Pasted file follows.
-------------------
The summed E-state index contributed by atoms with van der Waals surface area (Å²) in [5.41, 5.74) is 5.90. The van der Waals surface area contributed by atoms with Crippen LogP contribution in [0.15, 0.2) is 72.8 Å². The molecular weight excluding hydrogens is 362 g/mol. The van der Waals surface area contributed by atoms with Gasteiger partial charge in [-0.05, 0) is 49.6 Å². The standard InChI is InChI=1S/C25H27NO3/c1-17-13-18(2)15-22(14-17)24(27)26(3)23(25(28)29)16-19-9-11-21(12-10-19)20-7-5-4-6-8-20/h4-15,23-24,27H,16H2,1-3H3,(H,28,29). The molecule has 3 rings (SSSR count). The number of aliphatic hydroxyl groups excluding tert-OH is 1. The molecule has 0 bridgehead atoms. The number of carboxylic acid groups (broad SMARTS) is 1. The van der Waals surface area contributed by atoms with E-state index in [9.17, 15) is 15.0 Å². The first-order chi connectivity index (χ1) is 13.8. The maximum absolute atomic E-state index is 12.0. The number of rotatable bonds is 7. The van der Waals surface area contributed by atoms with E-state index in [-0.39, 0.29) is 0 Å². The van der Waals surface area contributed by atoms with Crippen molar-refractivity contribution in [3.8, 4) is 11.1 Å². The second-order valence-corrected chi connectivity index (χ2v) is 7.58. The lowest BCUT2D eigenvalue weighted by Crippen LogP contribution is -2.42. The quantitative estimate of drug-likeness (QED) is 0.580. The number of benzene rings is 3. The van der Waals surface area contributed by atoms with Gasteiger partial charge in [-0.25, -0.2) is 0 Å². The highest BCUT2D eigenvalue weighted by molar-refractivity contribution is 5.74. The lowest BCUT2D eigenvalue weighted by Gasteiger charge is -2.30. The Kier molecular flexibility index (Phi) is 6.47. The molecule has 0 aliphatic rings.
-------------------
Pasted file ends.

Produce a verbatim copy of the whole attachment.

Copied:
The summed E-state index contributed by atoms with van der Waals surface area (Å²) in [5.41, 5.74) is 5.90. The van der Waals surface area contributed by atoms with Crippen LogP contribution in [0.15, 0.2) is 72.8 Å². The molecular weight excluding hydrogens is 362 g/mol. The van der Waals surface area contributed by atoms with Gasteiger partial charge in [-0.05, 0) is 49.6 Å². The standard InChI is InChI=1S/C25H27NO3/c1-17-13-18(2)15-22(14-17)24(27)26(3)23(25(28)29)16-19-9-11-21(12-10-19)20-7-5-4-6-8-20/h4-15,23-24,27H,16H2,1-3H3,(H,28,29). The molecule has 3 rings (SSSR count). The number of aliphatic hydroxyl groups excluding tert-OH is 1. The molecule has 0 bridgehead atoms. The number of carboxylic acid groups (broad SMARTS) is 1. The van der Waals surface area contributed by atoms with E-state index in [9.17, 15) is 15.0 Å². The first-order chi connectivity index (χ1) is 13.8. The maximum absolute atomic E-state index is 12.0. The number of rotatable bonds is 7. The van der Waals surface area contributed by atoms with E-state index in [-0.39, 0.29) is 0 Å². The van der Waals surface area contributed by atoms with Crippen molar-refractivity contribution in [3.8, 4) is 11.1 Å². The second-order valence-corrected chi connectivity index (χ2v) is 7.58. The lowest BCUT2D eigenvalue weighted by Crippen LogP contribution is -2.42. The quantitative estimate of drug-likeness (QED) is 0.580. The number of benzene rings is 3. The van der Waals surface area contributed by atoms with Gasteiger partial charge in [-0.25, -0.2) is 0 Å². The highest BCUT2D eigenvalue weighted by molar-refractivity contribution is 5.74. The lowest BCUT2D eigenvalue weighted by Gasteiger charge is -2.30. The Kier molecular flexibility index (Phi) is 6.47. The molecule has 0 aliphatic rings.